Can you hear me now?

We’re on different time zones and we can’t get a good connection. 

Loads of static. 

“Can you hear me?!”

“Can you hear me now?!”


We are about twelve hours apart. I’m in New York and he’s in China. We have to yell. How else can he hear me? How else can we communicate? We are continents and oceans apart. 

Steve prefers the days and I prefer the nights.

Steve dreads the 8 PM. I dread the 8 AM.

He dreads the winding down. The time he is supposed to stop. The time we used to hang. The time we used to just talk about what we thought was everything and now is nothing. What is there to talk about really beyond experimental trials and research? And it’s depressing.

I think he dreads seeing me too. I get it. I’m not insulted. I’m not me. I’m quiet and sad. It’s depressing. 

And the day is full of chatter. This “Steve,” the one few have met, talks to Everyone. I mean everyone. He is always on the phone with every research institute, every hospital, every lawyer, every doctor, and here is the strangest part, every stranger. Now, this is not super odd behavior, but the timing is.

“Vacation Steve” has always talked to everyone. When we travel, he becomes a chatter bug, intrigued by every person’s story. He likes to talk to the bartender, the taxi driver, the man begging on the street. He stops for everyone.

This is ANYTHING but the case in real life. 

In our day to day, he usually has no time for extraneous. Milking every minute out of the day using his gadgets and tools.

And here he is with seventeen full-time jobs: work, Jacob, medical bills, insurance, our remodeling (we finally have floors. No furniture but floors.),  air quality testing, and the list goes on and on, but yet he has time for EVERYONE. He’s “vacation Steve.” It’s all a bit hard to understand.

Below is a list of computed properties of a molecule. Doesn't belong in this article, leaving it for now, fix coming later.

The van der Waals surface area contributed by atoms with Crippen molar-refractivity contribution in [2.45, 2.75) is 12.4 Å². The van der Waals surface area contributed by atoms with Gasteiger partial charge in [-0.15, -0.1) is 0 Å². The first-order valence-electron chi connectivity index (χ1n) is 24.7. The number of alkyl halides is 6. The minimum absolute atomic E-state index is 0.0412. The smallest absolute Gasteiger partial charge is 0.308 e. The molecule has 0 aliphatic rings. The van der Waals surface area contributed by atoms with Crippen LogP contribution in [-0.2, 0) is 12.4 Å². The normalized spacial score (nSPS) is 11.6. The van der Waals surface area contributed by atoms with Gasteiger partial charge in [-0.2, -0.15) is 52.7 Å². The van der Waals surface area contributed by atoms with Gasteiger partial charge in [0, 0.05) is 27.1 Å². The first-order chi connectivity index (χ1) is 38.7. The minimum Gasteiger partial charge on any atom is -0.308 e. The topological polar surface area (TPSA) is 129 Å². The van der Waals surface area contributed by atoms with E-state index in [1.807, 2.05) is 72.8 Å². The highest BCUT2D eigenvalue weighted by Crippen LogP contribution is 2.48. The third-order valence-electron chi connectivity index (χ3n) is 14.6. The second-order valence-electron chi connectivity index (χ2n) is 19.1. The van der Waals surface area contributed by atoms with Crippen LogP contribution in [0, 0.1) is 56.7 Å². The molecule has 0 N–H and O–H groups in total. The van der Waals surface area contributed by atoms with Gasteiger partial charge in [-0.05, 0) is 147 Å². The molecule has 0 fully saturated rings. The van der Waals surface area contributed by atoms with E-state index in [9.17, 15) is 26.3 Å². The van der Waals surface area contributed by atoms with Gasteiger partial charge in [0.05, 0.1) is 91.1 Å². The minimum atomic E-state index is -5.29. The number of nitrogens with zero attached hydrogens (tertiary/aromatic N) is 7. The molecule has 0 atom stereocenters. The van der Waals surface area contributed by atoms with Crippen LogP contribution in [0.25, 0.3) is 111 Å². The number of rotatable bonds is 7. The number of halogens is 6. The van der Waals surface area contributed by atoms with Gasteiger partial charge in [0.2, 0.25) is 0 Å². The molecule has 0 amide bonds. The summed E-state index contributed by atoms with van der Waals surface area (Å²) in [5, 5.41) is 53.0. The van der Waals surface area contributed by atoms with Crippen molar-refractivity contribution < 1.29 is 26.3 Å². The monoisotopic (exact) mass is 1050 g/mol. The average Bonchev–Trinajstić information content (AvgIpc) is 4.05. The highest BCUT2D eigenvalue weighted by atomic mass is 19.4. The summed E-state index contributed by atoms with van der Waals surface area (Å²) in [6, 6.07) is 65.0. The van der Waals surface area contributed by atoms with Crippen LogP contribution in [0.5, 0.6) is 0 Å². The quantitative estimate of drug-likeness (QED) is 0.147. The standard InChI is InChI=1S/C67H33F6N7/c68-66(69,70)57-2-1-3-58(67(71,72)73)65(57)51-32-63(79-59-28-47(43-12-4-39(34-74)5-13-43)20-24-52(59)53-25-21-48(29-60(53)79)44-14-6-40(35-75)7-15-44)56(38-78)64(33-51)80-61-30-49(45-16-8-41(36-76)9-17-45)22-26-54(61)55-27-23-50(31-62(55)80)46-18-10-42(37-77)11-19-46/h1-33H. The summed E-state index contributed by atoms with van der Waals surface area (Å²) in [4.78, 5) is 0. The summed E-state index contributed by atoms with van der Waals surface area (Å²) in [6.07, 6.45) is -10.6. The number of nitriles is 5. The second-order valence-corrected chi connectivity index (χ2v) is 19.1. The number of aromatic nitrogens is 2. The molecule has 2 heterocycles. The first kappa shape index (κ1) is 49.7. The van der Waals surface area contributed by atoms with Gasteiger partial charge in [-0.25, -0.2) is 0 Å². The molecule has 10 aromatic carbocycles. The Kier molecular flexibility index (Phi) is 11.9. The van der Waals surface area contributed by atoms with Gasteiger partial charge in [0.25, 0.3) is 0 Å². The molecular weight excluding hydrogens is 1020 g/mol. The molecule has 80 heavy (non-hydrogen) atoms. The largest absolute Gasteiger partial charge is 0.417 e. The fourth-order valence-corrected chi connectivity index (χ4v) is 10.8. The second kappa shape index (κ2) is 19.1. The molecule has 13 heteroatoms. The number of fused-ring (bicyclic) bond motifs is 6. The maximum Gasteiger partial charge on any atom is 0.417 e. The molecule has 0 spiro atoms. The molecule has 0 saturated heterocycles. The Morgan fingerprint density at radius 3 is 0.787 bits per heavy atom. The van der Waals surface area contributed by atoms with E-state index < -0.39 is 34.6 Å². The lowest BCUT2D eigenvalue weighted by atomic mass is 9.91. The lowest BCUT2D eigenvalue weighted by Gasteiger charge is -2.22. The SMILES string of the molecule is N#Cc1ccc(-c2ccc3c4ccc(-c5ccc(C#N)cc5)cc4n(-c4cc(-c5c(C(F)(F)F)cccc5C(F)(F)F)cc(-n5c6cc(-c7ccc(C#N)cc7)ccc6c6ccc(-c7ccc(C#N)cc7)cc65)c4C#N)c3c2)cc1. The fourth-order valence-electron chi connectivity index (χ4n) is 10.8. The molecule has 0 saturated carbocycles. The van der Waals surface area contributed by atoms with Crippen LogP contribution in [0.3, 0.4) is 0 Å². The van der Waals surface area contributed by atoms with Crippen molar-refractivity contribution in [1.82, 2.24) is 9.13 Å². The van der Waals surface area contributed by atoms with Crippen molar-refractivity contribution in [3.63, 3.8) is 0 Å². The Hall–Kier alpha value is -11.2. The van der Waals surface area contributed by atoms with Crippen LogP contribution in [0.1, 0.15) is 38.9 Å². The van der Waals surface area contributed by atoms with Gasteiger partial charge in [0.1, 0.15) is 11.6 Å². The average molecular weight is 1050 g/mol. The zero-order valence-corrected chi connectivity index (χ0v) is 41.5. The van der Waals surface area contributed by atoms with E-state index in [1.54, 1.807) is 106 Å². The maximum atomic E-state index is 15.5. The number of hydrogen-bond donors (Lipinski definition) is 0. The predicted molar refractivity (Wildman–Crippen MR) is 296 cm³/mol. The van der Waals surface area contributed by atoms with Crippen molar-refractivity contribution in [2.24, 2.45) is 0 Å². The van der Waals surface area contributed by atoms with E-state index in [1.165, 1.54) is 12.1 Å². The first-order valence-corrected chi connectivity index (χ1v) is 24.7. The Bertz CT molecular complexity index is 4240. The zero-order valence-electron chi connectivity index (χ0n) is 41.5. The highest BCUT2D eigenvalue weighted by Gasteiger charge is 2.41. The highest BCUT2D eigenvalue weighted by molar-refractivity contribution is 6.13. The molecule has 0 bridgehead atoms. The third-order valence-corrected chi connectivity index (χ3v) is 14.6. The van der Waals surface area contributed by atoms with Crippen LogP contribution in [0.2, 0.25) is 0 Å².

But yet I do.

He fears silence. He fears stopping. I just glanced over his shoulder as we sit together, but parallel. I just finished a work call and he is “busy.” He is watching videos of someone whittling wood. Someone doing craftsmanship with wood. He fills every moment of every day with sound. 

So he hates the night. He hates the “winding down” because he has to stop (that whole sleep thing) and he might have to think, or feel. He might have to feel.  That is dangerous for him and all of us. One because I know what feeling is like. I’m doing enough feeling for the both of us and its not a good place to live. It’s a lot of work. A lot of pain and love.  A lot of searching. It is easier for him to go go go. To research, to pay bills, to work. And we need him to do this too. So he just goes and goes. This is Steve’s new life. 

Over in the USA I am 12 hours behind.

Always behind.

I dread the mornings. I dread waking up. I dread remembering and knowing I have to do it all over again. Knowing what the day looks like for Jacob. That I will need to explain that we will be spending the next days in the clinic for 8-12 hours for chemo. That feeling “better” was fleeting.

And I will need to yell all the way to China to confirm medication dosages and my Mandarin is terrible. 

But we keep yelling over all that static.

“Can you hear me now?!”

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